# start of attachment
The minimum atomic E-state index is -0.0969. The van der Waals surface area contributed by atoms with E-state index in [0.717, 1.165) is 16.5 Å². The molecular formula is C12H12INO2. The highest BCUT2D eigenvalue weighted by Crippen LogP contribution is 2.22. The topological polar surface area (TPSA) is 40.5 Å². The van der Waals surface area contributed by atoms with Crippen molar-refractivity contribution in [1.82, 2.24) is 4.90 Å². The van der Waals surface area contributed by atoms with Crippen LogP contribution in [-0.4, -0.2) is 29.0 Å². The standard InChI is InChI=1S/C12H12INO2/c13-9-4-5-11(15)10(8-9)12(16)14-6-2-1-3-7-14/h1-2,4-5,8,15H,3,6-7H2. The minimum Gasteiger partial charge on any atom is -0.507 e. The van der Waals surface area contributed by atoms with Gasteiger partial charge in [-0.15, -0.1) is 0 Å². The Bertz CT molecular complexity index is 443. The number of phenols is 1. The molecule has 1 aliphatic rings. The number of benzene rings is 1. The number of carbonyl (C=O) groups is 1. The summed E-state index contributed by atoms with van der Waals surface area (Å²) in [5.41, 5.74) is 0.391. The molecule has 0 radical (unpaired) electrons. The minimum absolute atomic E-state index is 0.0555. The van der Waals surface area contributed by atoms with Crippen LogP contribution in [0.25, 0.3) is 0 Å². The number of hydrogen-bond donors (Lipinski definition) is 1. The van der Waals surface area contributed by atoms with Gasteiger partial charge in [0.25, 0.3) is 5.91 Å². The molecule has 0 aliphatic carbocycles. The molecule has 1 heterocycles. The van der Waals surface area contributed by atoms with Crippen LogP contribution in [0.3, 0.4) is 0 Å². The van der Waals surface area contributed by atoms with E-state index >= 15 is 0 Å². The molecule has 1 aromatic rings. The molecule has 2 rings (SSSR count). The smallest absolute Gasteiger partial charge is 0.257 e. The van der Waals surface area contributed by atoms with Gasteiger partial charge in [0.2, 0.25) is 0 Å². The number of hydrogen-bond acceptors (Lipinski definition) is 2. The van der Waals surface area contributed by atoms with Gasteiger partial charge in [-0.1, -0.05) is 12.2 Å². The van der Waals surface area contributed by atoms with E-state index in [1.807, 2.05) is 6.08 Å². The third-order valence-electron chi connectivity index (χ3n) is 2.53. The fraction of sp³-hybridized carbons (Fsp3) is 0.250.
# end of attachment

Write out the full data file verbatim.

The minimum atomic E-state index is -0.0969. The van der Waals surface area contributed by atoms with E-state index in [0.717, 1.165) is 16.5 Å². The molecular formula is C12H12INO2. The highest BCUT2D eigenvalue weighted by Crippen LogP contribution is 2.22. The topological polar surface area (TPSA) is 40.5 Å². The van der Waals surface area contributed by atoms with Crippen molar-refractivity contribution in [1.82, 2.24) is 4.90 Å². The van der Waals surface area contributed by atoms with Crippen LogP contribution in [-0.4, -0.2) is 29.0 Å². The standard InChI is InChI=1S/C12H12INO2/c13-9-4-5-11(15)10(8-9)12(16)14-6-2-1-3-7-14/h1-2,4-5,8,15H,3,6-7H2. The minimum Gasteiger partial charge on any atom is -0.507 e. The van der Waals surface area contributed by atoms with Gasteiger partial charge in [-0.15, -0.1) is 0 Å². The Bertz CT molecular complexity index is 443. The number of phenols is 1. The molecule has 1 aliphatic rings. The number of benzene rings is 1. The number of carbonyl (C=O) groups is 1. The summed E-state index contributed by atoms with van der Waals surface area (Å²) in [5.41, 5.74) is 0.391. The molecule has 0 radical (unpaired) electrons. The minimum absolute atomic E-state index is 0.0555. The van der Waals surface area contributed by atoms with Crippen LogP contribution in [0.25, 0.3) is 0 Å². The number of hydrogen-bond donors (Lipinski definition) is 1. The van der Waals surface area contributed by atoms with Gasteiger partial charge in [0.25, 0.3) is 5.91 Å². The molecule has 0 aliphatic carbocycles. The molecule has 1 heterocycles. The van der Waals surface area contributed by atoms with Crippen LogP contribution in [0.3, 0.4) is 0 Å². The van der Waals surface area contributed by atoms with E-state index >= 15 is 0 Å². The molecule has 1 aromatic rings. The molecule has 2 rings (SSSR count). The smallest absolute Gasteiger partial charge is 0.257 e. The van der Waals surface area contributed by atoms with Gasteiger partial charge in [0.2, 0.25) is 0 Å². The number of hydrogen-bond acceptors (Lipinski definition) is 2. The van der Waals surface area contributed by atoms with Gasteiger partial charge in [-0.1, -0.05) is 12.2 Å². The van der Waals surface area contributed by atoms with E-state index in [1.807, 2.05) is 6.08 Å². The third-order valence-electron chi connectivity index (χ3n) is 2.53. The fraction of sp³-hybridized carbons (Fsp3) is 0.250.